To be successful at anything, one must be able to evaluate the risks that one will encounter. As the New York Jets entered the draft and explored off-season free agent additions this year, they are aware of the risk that they have with an unsigned and aging starting quarterback (QB).
This Jet fan was glad that the coaches have accounted for this risk and drafted accordingly with the second round pick selection of QB Christian Hackenberg from Penn State. Once they understood the risk that they are exposed to, they will be able to address this vulnerability in a satisfactory way (or at least this long-term Jet fan hopes so).
In a similar manner in order for an investor to be successful, one must understand and plan for these three major financial risks.
Investment risk – this requires you to choose the right portfolio allocation for your situation with a special emphasis on understanding one of the great enemies of wealth – volatility. All investors understand that stocks are subject to short term declines but successful investors understand with a diversified portfolio these declines are will be temporary in nature.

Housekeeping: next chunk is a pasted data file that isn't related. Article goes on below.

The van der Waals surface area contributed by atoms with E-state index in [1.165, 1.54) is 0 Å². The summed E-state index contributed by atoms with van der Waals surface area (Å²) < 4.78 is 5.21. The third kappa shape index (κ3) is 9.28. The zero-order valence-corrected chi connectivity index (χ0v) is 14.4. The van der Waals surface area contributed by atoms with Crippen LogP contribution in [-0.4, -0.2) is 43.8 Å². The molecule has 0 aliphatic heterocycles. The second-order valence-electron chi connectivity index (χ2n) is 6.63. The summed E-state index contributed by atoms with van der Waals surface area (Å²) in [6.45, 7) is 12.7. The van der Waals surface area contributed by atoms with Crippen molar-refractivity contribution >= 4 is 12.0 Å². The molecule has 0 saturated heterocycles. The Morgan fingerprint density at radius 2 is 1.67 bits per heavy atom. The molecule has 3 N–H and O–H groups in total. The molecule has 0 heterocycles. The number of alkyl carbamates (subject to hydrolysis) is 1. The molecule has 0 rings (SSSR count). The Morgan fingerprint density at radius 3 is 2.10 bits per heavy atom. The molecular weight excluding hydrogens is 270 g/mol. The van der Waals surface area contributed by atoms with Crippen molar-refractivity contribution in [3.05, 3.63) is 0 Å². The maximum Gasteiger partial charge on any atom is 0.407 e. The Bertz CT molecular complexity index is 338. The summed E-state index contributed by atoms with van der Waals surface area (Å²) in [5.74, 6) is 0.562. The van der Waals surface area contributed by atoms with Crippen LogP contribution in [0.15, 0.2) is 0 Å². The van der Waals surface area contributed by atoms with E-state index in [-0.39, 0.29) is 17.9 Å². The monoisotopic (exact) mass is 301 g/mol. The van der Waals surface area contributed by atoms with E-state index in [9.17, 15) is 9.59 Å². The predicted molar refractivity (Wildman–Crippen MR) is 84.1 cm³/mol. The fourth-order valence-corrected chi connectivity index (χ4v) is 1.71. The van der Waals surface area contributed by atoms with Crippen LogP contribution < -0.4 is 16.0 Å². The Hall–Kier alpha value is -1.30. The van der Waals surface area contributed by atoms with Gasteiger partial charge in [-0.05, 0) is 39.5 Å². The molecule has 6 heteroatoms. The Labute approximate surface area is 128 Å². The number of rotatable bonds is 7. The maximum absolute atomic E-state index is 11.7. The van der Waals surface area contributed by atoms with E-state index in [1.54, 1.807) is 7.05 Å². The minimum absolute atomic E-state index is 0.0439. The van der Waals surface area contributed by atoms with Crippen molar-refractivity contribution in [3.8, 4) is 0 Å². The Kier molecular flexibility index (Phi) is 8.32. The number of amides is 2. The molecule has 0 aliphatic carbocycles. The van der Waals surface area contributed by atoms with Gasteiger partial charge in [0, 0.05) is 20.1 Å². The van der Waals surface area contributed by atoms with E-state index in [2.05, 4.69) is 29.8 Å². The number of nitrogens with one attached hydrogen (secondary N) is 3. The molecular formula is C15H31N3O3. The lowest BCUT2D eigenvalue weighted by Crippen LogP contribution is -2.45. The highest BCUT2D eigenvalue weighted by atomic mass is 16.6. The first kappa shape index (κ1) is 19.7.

Behavior risk – The major reason most investors fail. This can be viewed as the cost of letting emotions guide investing. The selling into a bear market and buying into a euphoric market that is all too common for investors results in portfolio under-performance. According to a recent study by DALBAR, this behavioral gap has resulted in underperformance of 5% to 6% per year for the average stock investor.
DALBAR’s Quantitative Analysis of Investor Behavior (QAIB) has been measuring the effects of investor decisions to buy, sell and switch into and out of mutual funds over both short and long-term time frames. The results consistently show that the average investor earns less – in many cases, much less – than mutual fund performance reports would suggest.
This risk can be handled if investors chose to work with an advisor to help modify one’s behavior so that they can close the gap between what investors receive and what their own investments return.
Please note as with all investments, the fact that the buy-and-hold strategy has been a successful strategy in the past does not guarantee that it will continue to be successful in the future.
Longevity risk – The risk that you will probably live longer than you think. With the continued advancements of the medical profession, Americans continue to live longer and longer lives. While this achievement brings many benefits, it also requires that you plan for a long retirement and the need to combat the ever rising cost of living.
Once one understands the major financial risks that need to be accounted for, it becomes much easier to put a plan in place to address them. In fact, one can say it’s much easier to plan for these major risks than trying to figure out if the the 6 foot 4 inch quarterback from Penn State will succeed in the NFL which this long term Jet fan is rooting for.
If you enjoyed this article, CLICK HERE to subscribe to free updates from “Roots of Wealth”.